Synonyms for slow-up
Antonyms for slow-up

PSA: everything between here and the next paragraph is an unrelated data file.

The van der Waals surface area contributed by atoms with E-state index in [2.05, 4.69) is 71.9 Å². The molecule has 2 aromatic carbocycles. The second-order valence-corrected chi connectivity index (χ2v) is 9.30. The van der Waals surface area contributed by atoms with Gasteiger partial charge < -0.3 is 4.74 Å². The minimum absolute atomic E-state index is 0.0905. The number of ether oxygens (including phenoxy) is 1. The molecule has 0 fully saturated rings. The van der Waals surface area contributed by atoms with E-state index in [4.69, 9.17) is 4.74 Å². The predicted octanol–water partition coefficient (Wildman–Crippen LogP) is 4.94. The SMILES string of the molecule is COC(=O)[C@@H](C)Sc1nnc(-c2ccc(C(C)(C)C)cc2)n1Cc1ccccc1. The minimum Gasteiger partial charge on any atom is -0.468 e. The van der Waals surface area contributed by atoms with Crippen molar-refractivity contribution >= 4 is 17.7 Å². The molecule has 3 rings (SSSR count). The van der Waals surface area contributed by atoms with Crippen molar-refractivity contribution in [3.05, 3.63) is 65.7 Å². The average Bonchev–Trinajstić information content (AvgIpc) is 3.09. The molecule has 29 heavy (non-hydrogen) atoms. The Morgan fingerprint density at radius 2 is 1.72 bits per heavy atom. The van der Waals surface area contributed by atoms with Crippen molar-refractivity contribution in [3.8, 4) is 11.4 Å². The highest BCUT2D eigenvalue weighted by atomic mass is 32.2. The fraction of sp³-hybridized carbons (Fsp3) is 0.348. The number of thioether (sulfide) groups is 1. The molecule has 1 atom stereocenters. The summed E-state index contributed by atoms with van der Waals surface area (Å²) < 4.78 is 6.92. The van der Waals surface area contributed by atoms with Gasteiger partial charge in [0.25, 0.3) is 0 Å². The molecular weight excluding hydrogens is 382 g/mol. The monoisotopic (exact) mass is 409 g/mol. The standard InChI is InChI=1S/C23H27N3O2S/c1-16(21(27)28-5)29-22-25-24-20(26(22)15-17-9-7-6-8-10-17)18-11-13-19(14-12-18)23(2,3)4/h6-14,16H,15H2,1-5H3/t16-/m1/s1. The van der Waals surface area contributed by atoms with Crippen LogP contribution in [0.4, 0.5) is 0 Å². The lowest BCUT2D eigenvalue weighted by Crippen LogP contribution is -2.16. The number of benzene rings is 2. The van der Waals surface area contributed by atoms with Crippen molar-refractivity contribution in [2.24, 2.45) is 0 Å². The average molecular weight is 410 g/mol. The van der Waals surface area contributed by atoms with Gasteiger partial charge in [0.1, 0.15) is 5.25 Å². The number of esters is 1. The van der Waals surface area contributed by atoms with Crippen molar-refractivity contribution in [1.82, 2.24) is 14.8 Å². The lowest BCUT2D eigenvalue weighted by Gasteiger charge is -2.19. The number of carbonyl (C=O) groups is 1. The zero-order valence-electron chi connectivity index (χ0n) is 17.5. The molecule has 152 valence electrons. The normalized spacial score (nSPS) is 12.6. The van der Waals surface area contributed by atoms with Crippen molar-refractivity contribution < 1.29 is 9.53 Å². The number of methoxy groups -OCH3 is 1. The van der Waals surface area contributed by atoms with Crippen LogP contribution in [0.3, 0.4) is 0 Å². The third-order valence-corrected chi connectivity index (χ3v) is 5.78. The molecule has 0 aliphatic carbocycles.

As an adverb, slow has two forms, slow and slowly. Slowly appeared first in the 15th century; slow came into use shortly thereafter. Both are standard today in certain uses. Originally, slow was used both preceding and following the verb it modified. Today, it is used chiefly in imperative constructions with short verbs of motion (drive, run, turn, walk, etc.), and it follows the verb: Drive slow. Don't walk so slow. This use is more common in speech than in writing, although it occurs widely on traffic and road signs. Slow also combines with present participles in forming adjectives: slow-burning; slow-moving. In this use it is standard in all varieties of speech and writing. Slowly is by far the more common form of the adverb in writing. In both speech and writing it is the usual form in preverb position (He slowly drove down the street. The couple slowly strolled into the park) and following verbs that are not imperatives (He drove slowly down the street. The couple strolled slowly through the park). See also quick, sure.